Traditional / Tobin system. The traditional system is reflected in the Caster, Dalvé, and Pope (1955) guidebook. This "traditional" system actually reflects one stage in almost a hundred years of work on Cincinnatian stratigraphic nomenclature, which is summarized by Weiss and Norman (1960). For details of the traditional system, in particular fossil distributions, see the charts for the Eden-Maysville and Richmond.
Tobin (1986) revised much of this traditional nomenclature under purely lithologic criteria, in keeping with the stratigraphic code. Tobin's work follows on that of Ford (1967), who revised the Fairview and Bellevue Formations in terms of the modern stratigraphic code. One unit that both recognize, but that was not part of the traditional nomenclature, is the Miamitown Shale, a shale rich unit near the Fairview-Bellevue contact that pinches out to the southeast in northern Kentucky.
U.S.G.S. / Kentucky Survey system. The Kentucky Geological Survey and the U.S.G.S. began in the 1960's an ambitious mapping program of the entire state of Kentucky at the quadrangle scale. During the course of this mapping, these two surveys revised much of the lithostratigraphic nomenclature of the state. Two systems are used, which reflect the facies changes that occur between the depositionally updip region of south-central Kentucky and the depositionally downdip region of northern Kentucky. The Lee (1974) system (his master's thesis at Miami University) covers northern Kentucky and the Weir et al. (1984) system covers south-central Kentucky. As a matter of convenience, the change in nomenclature is handled on many maps as a vertical cutoff between the two systems. The two systems are not mutually exclusive; local nomenclature may follow some combination of the two.
The Lee (1974) and Weir et al. (1984) systems use several units that are coarse lumpings of many different facies, often spanning multiple depositional sequences (and therefore unconformities). The Grant Lake Formation is essentially equivalent to the traditional McMillan and Arnheim Formations and reflects the fact the members of these traditional formations become increasingly lithologically similar southward into Kentucky. The Bull Fork Formation includes most of the traditional Richmond Group. The Ashlock Formation spans many of the thin, but lithologically distinct members in south-central Kentucky. It is defined in different ways at different places, so its meaning in terms of facies and depositional sequences is not constant.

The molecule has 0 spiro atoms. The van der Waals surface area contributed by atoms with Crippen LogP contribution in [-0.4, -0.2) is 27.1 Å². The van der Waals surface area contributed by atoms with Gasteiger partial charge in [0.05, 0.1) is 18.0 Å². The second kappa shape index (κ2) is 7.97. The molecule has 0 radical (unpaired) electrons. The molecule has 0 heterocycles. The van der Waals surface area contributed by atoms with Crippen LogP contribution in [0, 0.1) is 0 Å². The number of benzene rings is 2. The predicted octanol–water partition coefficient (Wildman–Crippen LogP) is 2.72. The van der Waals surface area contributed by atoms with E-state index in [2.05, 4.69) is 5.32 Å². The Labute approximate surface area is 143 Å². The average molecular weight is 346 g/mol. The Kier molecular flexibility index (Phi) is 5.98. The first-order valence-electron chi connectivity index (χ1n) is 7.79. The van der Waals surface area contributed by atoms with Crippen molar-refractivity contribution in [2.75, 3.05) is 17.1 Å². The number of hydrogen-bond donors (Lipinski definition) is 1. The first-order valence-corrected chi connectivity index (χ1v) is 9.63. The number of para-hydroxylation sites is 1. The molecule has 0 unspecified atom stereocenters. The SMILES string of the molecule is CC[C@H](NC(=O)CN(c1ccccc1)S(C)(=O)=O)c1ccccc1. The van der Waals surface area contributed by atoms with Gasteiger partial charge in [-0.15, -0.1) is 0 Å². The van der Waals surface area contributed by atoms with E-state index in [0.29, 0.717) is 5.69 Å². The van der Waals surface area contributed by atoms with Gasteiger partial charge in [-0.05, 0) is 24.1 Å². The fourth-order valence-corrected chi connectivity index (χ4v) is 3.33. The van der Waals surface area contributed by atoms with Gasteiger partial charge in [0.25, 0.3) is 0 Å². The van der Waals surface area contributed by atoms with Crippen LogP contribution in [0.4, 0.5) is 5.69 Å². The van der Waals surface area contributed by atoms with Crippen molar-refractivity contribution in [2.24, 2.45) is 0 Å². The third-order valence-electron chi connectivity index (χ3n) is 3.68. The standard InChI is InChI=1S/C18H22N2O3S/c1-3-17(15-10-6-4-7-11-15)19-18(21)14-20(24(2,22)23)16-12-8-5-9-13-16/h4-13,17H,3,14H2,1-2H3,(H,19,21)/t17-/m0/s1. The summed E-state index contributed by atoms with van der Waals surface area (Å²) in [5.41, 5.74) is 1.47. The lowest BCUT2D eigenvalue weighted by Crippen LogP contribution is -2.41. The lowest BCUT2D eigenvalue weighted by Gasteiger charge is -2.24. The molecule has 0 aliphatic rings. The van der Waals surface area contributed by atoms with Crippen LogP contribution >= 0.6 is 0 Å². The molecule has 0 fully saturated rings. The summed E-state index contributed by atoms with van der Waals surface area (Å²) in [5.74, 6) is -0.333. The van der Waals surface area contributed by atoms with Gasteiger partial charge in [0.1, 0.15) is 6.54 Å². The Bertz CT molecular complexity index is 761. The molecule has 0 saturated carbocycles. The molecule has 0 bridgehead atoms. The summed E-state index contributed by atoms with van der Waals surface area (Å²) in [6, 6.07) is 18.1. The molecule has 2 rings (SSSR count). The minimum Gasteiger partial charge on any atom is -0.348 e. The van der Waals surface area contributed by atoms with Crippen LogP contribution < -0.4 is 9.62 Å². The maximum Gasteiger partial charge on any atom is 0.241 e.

Indiana Survey system. This system is typified by the nomenclature of Brown and Lineback (1966). Of all the systems, this one achieves the greatest amount of lumping of dissimilar facies and depositional sequences. The Kope Formation is nearly equivalent to the traditional Latonia (Eden) Shale. The Dillsboro Formation is an enormous stratigraphic unit, spanning most of the traditional Fairview Formation through Lower Member of the Whitewater Formation. As such it, it includes the C2 through C5 sequences, and offshore, deep subtidal, and shallow subtidal facies. The Saluda Formation includes both peritidal facies of the C5 sequence and lagoonal facies of the C6 sequence. The Whitewater Formation is equivalent to the traditional Upper Member of the Whitewater Formation and the Elkhorn Formation.
Ohio Survey system. This system reflects the influence of Rick Tobin's views on Cincinnatian stratigraphy and includes many similar elements to Tobin's system. Departures include the recognition of the Bull Fork Formation on the southeastern side of the exposure area in Ohio, the Grant Lake Formation, and the Drakes Formation for the succession of redbeds at the top of the Cincinnatian Series. The Straight Creek Member is a more limestone-dominated lateral equivalent to the Mount Auburn Member.